Big Data Is Watching You

Photo: Hamish Reid.

What Does Big Data Really Mean?

Big Data is big news, big money; it’s the next big thing (where it’s not already here). And it’s a hell of a lot more than a passing fad. But what does it really mean for you and me? I don’t mean how Big Data is defined — (broadly) surveillance, analysis, and prediction, on a huge scale — I mean how’s it going to affect you on a daily basis?

The short-attention-span version: Big Data mostly means inescapable advertising, surveillance, and control (corporate, private, and governmental) on a huge scale. Everything else it enables — statistics-based medical research, advances in physics, accurate epidemiology, the ability to instantly find cute cat videos on the net — is just noise, a side effect.

The Big (Brother) Picture: Big Data means data gathering, analysis, and prediction on unprecedented scales. It means joining the dots — billions of them — in ways that were impossible until very recently. It means identifying and understanding patterns that aren’t evident without huge amounts of data and computing power; it means identifying and understanding trends before or as they happen, and predicting further trends before they’re visible at ground level. It’s a real boon for science, whether physics, molecular biology, or sociology. It’s also a real boon for governmental and corporate surveillance and control. All of that’s obvious, I’d hope.

In my techie life I’m surrounded by Big Data boosters. If they see any downsides to it at all, they think of them as unfortunate side effects; but in many cases the downsides are the whole point of Big Data. What are some of these downsides? Consider just a handful of scenarios:

  • Someone points their phone at you in public and a few seconds later knows not just your name and contact details, but also a great deal else about you as well — whether you want them to know anything about you or not. That’s Big Data. Think that’s creepy or far-fetched? I’m willing to bet that within a decade a cloud-based app using corporate or crowd-sourced data combined with face recognition will be able to do exactly that for a significant proportion of the population (and its use for advertising will surely follow — see below). In a world where “Information wants to be free” is a techie imperative, and the means to make it so are unstoppably emerging, privacy’s dead. Will anyone care? If you bare your soul to Big Data, everyone else will see it too.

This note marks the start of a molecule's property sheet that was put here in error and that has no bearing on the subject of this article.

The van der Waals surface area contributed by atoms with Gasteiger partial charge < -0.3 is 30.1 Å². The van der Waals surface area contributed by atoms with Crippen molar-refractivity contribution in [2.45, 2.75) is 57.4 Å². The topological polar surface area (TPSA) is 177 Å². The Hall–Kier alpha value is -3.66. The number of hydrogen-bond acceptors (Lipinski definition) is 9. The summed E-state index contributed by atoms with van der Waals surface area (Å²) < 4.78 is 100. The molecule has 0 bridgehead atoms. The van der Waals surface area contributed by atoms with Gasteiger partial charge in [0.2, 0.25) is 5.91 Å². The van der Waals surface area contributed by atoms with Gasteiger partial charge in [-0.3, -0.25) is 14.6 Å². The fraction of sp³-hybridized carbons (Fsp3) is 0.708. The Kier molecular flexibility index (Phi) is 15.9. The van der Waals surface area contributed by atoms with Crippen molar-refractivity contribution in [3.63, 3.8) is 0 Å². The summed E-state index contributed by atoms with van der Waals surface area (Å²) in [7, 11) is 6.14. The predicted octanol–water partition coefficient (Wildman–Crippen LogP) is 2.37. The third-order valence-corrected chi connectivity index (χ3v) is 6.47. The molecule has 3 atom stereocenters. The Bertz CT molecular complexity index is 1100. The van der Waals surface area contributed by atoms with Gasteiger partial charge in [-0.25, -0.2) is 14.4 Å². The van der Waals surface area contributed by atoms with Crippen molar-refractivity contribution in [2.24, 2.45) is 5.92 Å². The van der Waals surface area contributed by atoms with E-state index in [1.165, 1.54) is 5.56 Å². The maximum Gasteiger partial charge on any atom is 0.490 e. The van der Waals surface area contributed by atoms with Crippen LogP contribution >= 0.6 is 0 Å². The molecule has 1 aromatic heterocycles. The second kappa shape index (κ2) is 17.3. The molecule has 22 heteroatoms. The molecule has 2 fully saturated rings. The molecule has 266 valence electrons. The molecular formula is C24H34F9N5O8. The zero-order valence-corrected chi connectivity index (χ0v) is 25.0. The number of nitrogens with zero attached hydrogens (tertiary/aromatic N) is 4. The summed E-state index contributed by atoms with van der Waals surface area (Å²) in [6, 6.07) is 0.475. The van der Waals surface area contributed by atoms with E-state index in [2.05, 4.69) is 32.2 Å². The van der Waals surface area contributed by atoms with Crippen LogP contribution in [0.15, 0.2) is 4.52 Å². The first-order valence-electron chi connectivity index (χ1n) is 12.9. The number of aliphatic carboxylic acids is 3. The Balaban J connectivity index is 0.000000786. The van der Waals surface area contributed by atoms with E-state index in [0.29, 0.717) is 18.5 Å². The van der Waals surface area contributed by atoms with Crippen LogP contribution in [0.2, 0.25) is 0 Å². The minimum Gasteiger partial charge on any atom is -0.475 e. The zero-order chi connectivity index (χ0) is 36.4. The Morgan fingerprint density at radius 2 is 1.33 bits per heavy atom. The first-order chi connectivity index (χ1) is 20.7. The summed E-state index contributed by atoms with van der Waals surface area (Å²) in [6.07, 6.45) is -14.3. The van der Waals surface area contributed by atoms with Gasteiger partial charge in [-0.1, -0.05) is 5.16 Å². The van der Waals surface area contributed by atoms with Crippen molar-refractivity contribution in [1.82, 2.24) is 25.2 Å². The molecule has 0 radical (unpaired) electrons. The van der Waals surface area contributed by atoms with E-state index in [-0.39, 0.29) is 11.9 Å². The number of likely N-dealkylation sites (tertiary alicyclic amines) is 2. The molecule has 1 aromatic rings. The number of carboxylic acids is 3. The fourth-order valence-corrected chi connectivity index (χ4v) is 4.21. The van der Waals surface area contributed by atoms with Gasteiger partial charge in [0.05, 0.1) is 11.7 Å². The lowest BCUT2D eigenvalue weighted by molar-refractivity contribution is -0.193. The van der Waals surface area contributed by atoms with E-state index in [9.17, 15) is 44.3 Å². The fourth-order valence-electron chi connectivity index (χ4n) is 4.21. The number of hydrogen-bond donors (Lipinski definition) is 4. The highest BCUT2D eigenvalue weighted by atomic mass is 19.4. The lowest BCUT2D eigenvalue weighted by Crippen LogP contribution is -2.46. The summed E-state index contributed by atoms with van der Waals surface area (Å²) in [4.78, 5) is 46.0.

• Look around you at your cozy Internet-Of-Things (IOT) life. It’s just another platform for gathering and using Big Data on you. Companies don’t develop things like online thermostats or connected cars just to make you feel more cozy, or, well, connected — they do it because they can use the Big Data they gather from these things to profile you so they can sell you things (or they sell that data on to other companies that use that data to sell you things). Whatever connects to that connected fridge, for example, knows what you put in it, and what you take out of it; a goldmine for advertisers. And of course those IOT gadgets themselves become a platform for selling to you (that connected fridge giving you the hard sell for replacement beer or frozen dinners), but that’s not Big Data per se — it just goes hand in glove with it (like advertising and surveillance, those inseparable corporate siblings).
  • Imagine a future where you’re surrounded by inescapable, ubiquitous, ruthlessly-targeted, and heavily-personalized smart advertising. It’s in your self-driving car, it’s in your IOT home, it’s in that commuter train or bus, it’s on your VR headset and your wearables, it surrounds or confronts you when you’re strolling through a mall or walking down the street. Thank you Big Data! If you think Minority Report’s omnipresent hectoring advertising was just science fiction, you’ve got a lot to learn. It’s your likely future, and it’s called immersive advertising. It’s the sort of thing that’s the whole point of Big Data for many companies developing or using it. They see the future in terms of accurate consumer profiles, omniscient consumer surveillance, and highly-targeted pitches (all finally made possible by Big Data); what do you see? Ads, ads, ads.